Not everyone will get as sick as I did if their hep C is left untreated but for some of us, its a life saver.
However the side effects can indeed be very serious.
This is one reason why I am very excited about the new oral polymerase interferon free clinical trials. This may be the way to a better future of hep C treatment.
I understand exactly what you are saying....believe me, and I share a similar background to yours....corporate executive for years, then a twenty year stint running a commercial consulting firm...and all WITH the HCV. The post-tx experience for me, sadly, is one of much less success in the business, a tenfold decrease in focus, motivation, and just plain overall physical well-being. I could list the many, many changes and symptoms, but I have done that, and we all pretty much know the standard post-tx list. I really empathize with you, and I also wonder where it all will lead. I work ten times harder now to do one fifth of the work that I formerly did. Its a daily and a constant struggle. My social abilities and desire to interact are way out of line with the pre-tx, HCV-positive me. And, hey....of course I am happy to be virus free....but I never in a million years realized that success would mean being left with this horrible level of functioning. Sometimes I think about sayings like ' is the cure worse than the sickness', and so on.
What needs to be clearly emphasized for forum readers is this: When we discuss post-tx problems, and long term after effects...this is an ENTIRELY different subject from the question of whether one should undergo treatment. That is a purely medical decision, and has no bearing on, or relation to the fact that some of us have developed serious after effects from the tx. None of us are trying to comment on, or discourage anyone else from doing therapy. We are merely discussing our own particular negative outcomes from tx, and it needs to be shared, and ultimately recognized by the medical community. I try to make this clear since it seems to be a real issue when we discuss post -tx problems with some people, and they want to twist the conversation into somehow our being "anti-tx", or causing others to be fearful of tx. I just believe we need an open honest forum for discussion, and that the issue needs to be understood by everyone....and even those considering doing tx. Having ALL the information available is important so that people are not surprised, or even shocked when these sorts of outcomes happen.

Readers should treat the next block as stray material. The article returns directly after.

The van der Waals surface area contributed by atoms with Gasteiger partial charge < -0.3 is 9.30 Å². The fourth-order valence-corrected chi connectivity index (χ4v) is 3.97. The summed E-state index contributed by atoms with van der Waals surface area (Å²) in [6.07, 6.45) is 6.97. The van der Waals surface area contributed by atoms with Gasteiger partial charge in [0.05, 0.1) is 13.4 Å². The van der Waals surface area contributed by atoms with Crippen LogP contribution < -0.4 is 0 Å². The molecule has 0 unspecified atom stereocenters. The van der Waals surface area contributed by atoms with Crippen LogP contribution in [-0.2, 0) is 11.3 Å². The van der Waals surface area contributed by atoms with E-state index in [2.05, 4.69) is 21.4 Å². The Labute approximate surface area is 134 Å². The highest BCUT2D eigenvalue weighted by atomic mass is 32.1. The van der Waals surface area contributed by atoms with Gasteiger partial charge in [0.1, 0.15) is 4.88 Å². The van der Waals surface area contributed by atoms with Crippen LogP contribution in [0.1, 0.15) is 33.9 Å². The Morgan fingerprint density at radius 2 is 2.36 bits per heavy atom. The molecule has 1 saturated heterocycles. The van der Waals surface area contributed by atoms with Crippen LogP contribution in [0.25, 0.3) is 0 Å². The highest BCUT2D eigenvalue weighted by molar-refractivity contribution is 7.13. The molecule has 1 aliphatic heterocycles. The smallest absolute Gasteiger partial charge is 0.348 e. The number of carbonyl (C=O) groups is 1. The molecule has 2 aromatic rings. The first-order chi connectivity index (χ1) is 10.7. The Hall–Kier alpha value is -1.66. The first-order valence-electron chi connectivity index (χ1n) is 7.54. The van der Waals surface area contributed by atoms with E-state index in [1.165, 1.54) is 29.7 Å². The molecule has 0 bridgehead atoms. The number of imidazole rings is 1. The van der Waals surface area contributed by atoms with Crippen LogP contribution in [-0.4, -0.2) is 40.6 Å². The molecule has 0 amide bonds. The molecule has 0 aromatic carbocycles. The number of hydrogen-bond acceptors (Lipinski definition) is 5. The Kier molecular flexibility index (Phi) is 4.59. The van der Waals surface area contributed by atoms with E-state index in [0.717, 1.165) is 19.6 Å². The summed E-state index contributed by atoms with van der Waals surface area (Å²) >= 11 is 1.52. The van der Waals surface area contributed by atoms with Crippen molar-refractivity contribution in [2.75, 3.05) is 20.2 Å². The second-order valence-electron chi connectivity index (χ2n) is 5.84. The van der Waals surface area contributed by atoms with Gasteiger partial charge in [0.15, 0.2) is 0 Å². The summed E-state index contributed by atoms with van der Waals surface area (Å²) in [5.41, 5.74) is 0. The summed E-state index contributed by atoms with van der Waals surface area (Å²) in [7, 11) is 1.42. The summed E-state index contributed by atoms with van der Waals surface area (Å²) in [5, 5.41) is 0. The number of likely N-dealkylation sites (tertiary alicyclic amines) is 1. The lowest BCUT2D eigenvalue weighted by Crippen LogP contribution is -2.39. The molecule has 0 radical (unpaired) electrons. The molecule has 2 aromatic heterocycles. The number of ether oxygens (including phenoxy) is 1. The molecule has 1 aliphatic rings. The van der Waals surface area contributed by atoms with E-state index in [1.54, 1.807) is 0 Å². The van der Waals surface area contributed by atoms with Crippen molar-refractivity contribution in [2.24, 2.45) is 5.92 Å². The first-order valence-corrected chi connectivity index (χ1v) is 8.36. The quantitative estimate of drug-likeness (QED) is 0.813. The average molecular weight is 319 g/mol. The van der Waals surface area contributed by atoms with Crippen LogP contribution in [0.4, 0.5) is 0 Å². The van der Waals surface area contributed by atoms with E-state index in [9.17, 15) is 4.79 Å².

Thanks for sharing your story, it sure hits a chord for me. I know your pain, and I share your dismay at the changed ability to work effectively. One of the positive things about getting this issue known and well publicized is that it will only spur more urgent development of better, and less damaging therapies for HCV. If all of us just kept our mouths shut...there would still end up being as many cases of long term after effects taking place.....knowledge won't change the outcome of using interferon for those who still treat using the current therapy. Our discussion will at least provide support, and a sense of understanding for those who DO end up like us after tx. Maybe some researcher or HCV medical group out there will become involved and even try to develop some sort of therapy to address our more serious problems. The only way for us to find a second 'cure' is to get the information out there, and to push HARD on the medical community.
I hope that you eventually see your symptoms level out and abate over time. I am nearly ten years SVR and still experiencing a wide range of nasty stuff.....all similar to the first month after ending tx. I keep fighting the good fight, and will keep trying to succeed in my business and family life. I have never been a quitter. Its just a very hard path to go down, and one I was totally unprepared for. Maybe ALL the new tx'ers need to be fully aware that some outcomes are not too pleasant. Going into it with a realistic set of possible expectations is a good thing...not a bad thing, I think. Keep working at getting better, and let's keep the discussion open. We need more input from members, and lurkers...and we need the medical community to take notice...and JOIN the conversation!!!! Best wishes.
I had hoped for a happier ending.
Still.... good to see you, hear from you. You were always very well respected, informed and a valued member.